On our second day in Yellowstone National Park, we drove to Hayden Valley. Until that afternoon, we hadn’t been close enough to any Coyotes to get decent photographs. When we saw this Coyote with its gorgeous coat exploring the edges of the Yellowstone River in the Hayden Valley, we got out of the snow coach to photograph it. In the end, we spent about thirty minutes with this canine in single digit temperatures. We watched as it nibbled the ice at the edge of the water. Then, when it found something it really liked, it rolled and wallowed on the edge of the bank. We didn’t see what it was rolling on, probably something dead, luxuriating in its decay. I captured this shot as it got nearer to us and we hoped it would come up the bank and cross the road nearby. Unfortunately for us, two other snow coaches saw us and the Coyote, parked near us, and disgorged groups of photographers that plunged through the snow in the meadow racing toward the Coyote. That, of course, ruined any chances that the Coyote would continue to approach us now that it was threatened by a group of people running to it as fast as they could lumber through the snow. But we had our thirty minutes. They had but a few.
We had a fabulous first day in Yellowstone National Park. It started early when at about sunrise, we came across a herd of Bison just beginning to stir from their night’s resting place. One by one as they rose, covered with hoar frost that had accumulated on their coats during the cold night. They lumbered toward us, so close that we had to move to give way and keep the mandated National Park Service distance. About half the herd crossed the road right where we had been standing. I can’t wait to see what the rest of the week brings.
The Grand Haven Lighthouses were almost unrecognizable in bright morning light. Less than 15 hours after we photographed the stormy waves surrounding the lighthouse at sunset, the water had calmed and the icicle encrusted roof line of the foghouse outer light was now ice free (click here to see the scene 15 hours prior). What a difference a day makes, indeed! The bright red of the outer and inner lighthouses was barely visible in the stormy light the prior evening. It was quite a shock to see that brilliant red against the clear blue sky in the morning sun.
The second day of our visit to St.Joseph’s Lighthouse on Lake Michigan was calmer than the first day. The sun was setting as we stood on the beach. It is simply amazing to see the amount of ice that forms on the posts and railings and on the lighthouses themselves. It is equally amazing to see the changes in the ice formations from day to day.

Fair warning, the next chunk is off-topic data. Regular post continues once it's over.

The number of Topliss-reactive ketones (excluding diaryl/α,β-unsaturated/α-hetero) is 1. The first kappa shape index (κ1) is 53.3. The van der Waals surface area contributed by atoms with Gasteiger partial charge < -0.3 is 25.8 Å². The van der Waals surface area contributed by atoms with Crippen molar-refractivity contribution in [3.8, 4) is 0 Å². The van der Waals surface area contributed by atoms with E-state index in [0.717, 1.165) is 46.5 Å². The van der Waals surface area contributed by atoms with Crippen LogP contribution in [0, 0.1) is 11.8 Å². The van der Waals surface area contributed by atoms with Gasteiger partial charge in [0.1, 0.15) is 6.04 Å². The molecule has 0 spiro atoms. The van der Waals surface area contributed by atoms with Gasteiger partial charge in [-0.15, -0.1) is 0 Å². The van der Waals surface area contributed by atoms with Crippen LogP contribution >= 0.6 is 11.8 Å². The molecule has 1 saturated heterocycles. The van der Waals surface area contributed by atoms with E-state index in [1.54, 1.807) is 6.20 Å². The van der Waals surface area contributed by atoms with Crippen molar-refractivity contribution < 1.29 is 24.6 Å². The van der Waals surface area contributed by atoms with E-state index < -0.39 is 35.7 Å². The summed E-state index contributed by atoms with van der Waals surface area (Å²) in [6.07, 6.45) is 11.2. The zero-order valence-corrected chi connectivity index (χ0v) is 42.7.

The Michigan City, Indiana Lighthouse was built in 1904 and it is the only public operating lighthouse in Indiana. Lighthouse keepers used the elevated catwalk for 29 years to access the light tower. In 1933, the light was electrified. This lighthouse is very similar to the St. Joseph’s Lighthouse in St. Joseph, Michigan. The main difference in appearance between the two is that the St. Joseph’s Lighthouse has a smoke stack which was restored to the lighthouse in 2016, amid some local controversy but they both have the same red roof. On this gray day, the red roof stands out. I slowed the shutter speed to blur the waves.
The thick layers of ice that dripped in whimsical patterns off the railings leading to St. Joseph’s Lighthouse lit up as the setting sun turned the sky a fiery orange and infused the icicles with its glow. It looked like fire and ice. Despite the subfreezing temperatures, the warmth of the sun began to melt the ice just a bit and a few drops fell from the icy formations. The patterns of ice on the railings and the lighthouses on Lake Michigan changed constantly so on one day the ice completely encrusted the railings while the next day, it was mostly gone.
At dusk, a blinking red light came on in the Grand Haven South Pier Entrance Light. The light from the setting sun had almost completely disappeared and it is hard to tell that both of these lighthouses, the entrance light and the cylindrical inner light, are red. The Entrance Light takes the brunt when storm waves engulf it as evidenced by its roof and railings encrusted with icicles.
My bird feeders are called the Squirrel Buster and are squirrel proof with a mechanism that closes the feeder ports should a squirrel happen to get on one of them. That does not deter the squirrels from constantly trying to get to them. Sunday morning I looked out and one of the squirrels was poised on top of the pergola keeping an eye on the feeder beneath it. I was able to open the patio door and take photographs without scaring it away because it was so focused on trying to get to the feeder that it didn’t seem to notice me in the doorway just a few feet away. Taken with the Nikon Z9, Nikkor Z100-400mm and ZTC 2.0.